It may feel comforting to know that you are not alone. Many people often lose things. Research by time management experts estimate that we spend approximately four hours each year searching for lost items. What a waste of time.

There are some simple reasons why we lose things. The first has to do with paying attention. You hear the phone ringing as you unlock the door. In the rush to answer the phone, you set your keys down. No wonder you can’t find your keys the next morning. You weren’t paying attention to where you put them yesterday.

You may just be accustomed to leaving things around the house wherever it is convenient at the time. If you change the spots you keep your checkbook, sometimes on the kitchen counter, sometime on the desk, sometimes in your purse, you won’t know where to look for it.

Although searching for lost objects is irritating, you aren’t bothered by it until it happens. You put your energy into the search, rather than spending time developing the habits to avoid misplacing things in the first place. The problem is solved once you find your keys and you go on your merry way – until it happens again. The cycle repeats over and over.

Identifying the reasons for losing things can help you build a strategy to stop the cycle. Making a commitment to organizing the things you keep losing is a great start.

Make a list of the objects you lose most frequently. You may be relieved to find out that there are just a few things on your list. Then, identify a place where you will store it. For example, you can get a key rack to hang right outside your door. Sunglasses go into a basket on the hall table. The checkbook stays in your purse until it is time to pay bills, then it goes on the top left-hand drawer of your desk.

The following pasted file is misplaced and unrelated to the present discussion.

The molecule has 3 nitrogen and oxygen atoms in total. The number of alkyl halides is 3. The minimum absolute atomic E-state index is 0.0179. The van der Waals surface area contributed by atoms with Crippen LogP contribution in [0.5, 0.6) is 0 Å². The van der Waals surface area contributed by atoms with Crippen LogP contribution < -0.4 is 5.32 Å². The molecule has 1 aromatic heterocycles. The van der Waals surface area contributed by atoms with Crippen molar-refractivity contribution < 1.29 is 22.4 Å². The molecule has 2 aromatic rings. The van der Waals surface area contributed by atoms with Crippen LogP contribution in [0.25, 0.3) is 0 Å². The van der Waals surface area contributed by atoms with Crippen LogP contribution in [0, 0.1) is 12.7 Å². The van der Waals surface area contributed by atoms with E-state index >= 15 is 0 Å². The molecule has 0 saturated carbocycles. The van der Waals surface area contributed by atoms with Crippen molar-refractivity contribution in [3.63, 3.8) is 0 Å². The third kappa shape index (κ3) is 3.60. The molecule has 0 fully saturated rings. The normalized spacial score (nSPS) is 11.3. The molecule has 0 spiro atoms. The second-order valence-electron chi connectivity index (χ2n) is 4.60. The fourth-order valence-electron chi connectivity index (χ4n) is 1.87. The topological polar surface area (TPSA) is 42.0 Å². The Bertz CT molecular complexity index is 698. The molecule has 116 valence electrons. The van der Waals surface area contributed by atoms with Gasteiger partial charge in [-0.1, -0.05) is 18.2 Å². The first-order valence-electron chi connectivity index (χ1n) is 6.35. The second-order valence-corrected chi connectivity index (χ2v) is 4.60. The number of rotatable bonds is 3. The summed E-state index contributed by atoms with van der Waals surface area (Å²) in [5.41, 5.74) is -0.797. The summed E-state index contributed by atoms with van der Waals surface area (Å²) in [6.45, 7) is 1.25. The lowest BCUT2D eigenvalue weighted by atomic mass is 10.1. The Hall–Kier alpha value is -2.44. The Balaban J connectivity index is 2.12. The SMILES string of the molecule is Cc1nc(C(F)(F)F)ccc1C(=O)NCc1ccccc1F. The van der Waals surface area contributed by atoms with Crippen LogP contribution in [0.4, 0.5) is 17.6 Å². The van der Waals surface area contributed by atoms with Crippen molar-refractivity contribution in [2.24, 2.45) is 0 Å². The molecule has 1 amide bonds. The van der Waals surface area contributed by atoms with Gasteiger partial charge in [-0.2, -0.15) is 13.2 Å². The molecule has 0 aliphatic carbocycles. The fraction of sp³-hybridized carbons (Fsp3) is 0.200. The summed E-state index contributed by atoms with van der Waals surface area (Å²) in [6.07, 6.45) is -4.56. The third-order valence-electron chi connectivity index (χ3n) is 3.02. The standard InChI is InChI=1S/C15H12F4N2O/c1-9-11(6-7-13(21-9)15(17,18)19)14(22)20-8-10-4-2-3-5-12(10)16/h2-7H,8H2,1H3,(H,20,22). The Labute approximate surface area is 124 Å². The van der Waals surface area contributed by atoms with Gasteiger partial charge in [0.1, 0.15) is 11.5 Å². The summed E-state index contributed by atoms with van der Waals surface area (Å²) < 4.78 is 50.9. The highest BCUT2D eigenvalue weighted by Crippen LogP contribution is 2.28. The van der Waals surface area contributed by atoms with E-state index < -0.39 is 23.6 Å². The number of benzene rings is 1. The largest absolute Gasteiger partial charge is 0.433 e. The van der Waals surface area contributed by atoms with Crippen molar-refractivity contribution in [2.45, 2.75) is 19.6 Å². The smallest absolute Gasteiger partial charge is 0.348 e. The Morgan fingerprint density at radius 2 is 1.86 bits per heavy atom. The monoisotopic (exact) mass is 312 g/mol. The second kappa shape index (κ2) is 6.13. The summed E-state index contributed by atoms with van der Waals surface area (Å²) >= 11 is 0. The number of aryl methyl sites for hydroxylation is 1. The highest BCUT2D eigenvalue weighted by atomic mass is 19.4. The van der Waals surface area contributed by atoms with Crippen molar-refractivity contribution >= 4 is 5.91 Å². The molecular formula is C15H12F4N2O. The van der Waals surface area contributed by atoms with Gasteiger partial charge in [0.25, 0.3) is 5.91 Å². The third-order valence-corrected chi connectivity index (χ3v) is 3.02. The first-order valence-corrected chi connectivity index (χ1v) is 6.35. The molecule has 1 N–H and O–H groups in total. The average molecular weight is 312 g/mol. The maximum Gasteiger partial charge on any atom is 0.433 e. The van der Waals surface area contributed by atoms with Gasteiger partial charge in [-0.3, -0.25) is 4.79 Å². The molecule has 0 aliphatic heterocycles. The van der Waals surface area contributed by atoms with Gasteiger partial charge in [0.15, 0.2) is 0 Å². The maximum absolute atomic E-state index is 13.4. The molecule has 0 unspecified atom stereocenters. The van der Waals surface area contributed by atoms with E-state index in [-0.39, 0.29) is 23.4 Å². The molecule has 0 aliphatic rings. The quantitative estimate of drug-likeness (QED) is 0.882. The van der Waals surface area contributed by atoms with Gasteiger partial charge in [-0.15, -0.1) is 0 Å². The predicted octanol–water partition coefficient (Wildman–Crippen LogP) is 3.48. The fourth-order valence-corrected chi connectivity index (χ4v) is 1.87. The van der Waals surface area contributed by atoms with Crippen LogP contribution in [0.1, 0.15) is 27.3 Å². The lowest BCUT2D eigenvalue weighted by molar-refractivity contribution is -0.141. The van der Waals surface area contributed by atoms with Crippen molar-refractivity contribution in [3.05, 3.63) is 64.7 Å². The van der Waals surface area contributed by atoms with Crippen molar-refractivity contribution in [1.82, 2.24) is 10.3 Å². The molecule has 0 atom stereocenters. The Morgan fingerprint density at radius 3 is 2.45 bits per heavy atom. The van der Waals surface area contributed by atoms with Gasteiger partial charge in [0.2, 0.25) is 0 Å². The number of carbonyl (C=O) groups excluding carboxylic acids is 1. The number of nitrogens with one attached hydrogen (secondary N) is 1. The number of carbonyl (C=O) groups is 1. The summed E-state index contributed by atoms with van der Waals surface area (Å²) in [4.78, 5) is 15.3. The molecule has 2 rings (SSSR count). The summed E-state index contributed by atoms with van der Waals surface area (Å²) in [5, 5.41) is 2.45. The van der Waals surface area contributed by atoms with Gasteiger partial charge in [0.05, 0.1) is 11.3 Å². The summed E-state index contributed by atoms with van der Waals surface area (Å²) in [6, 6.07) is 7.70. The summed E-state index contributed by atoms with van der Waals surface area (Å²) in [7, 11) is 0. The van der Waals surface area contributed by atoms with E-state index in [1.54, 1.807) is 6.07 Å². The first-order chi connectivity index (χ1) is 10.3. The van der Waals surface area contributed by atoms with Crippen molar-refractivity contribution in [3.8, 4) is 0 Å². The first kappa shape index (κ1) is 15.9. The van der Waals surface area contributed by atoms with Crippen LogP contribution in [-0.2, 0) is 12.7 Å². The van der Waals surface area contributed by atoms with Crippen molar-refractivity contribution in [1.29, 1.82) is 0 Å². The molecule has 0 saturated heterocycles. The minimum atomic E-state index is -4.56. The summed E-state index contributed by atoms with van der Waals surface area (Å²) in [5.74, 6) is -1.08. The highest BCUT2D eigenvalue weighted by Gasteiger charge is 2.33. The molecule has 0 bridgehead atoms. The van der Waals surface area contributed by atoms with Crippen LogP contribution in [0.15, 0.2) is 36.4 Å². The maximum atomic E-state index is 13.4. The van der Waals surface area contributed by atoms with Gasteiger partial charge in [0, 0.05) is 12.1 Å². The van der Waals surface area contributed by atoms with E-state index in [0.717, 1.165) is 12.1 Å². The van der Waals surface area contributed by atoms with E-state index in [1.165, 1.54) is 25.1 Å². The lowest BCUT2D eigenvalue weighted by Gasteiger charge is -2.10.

Don’t lose the list! Stick it on your refrigerator or bulletin board.

Make a commitment to pay attention. Don’t be in such a rush. It will take more time to find you coat if you hastily throw it over a chair, than making the effort to hang it in the closet. If you must throw it over the chair, take the time to say out loud – I am leaving my coat on the chair where I can easily find it when I have to go out soon.

Put like objects together. Don’t store some medications in your bathroom cabinet, others on your night stand and others in the kitchen. Keep spices in the same place, store rice next to the pasta. If you have a hard time remembering where things should go (or to prevent others in your household spoiling your new organizational skills) place labels on shelves, plastic containers, inside drawers and cabinets.

Make a list to keep in your car when you are running errands. If it just occurs to you that Fido is low on kibble while driving to the grocery store, simply place an unusual object on your dash in front of the speedometer after parking your car .  When you return, you will notice a napkin right in front of your face. That will jog your memory that you intentionally put it there as a reminder to go to the pet store.

Once you get the hang of it, you can create simple strategies to stop losing things and reduce frustration.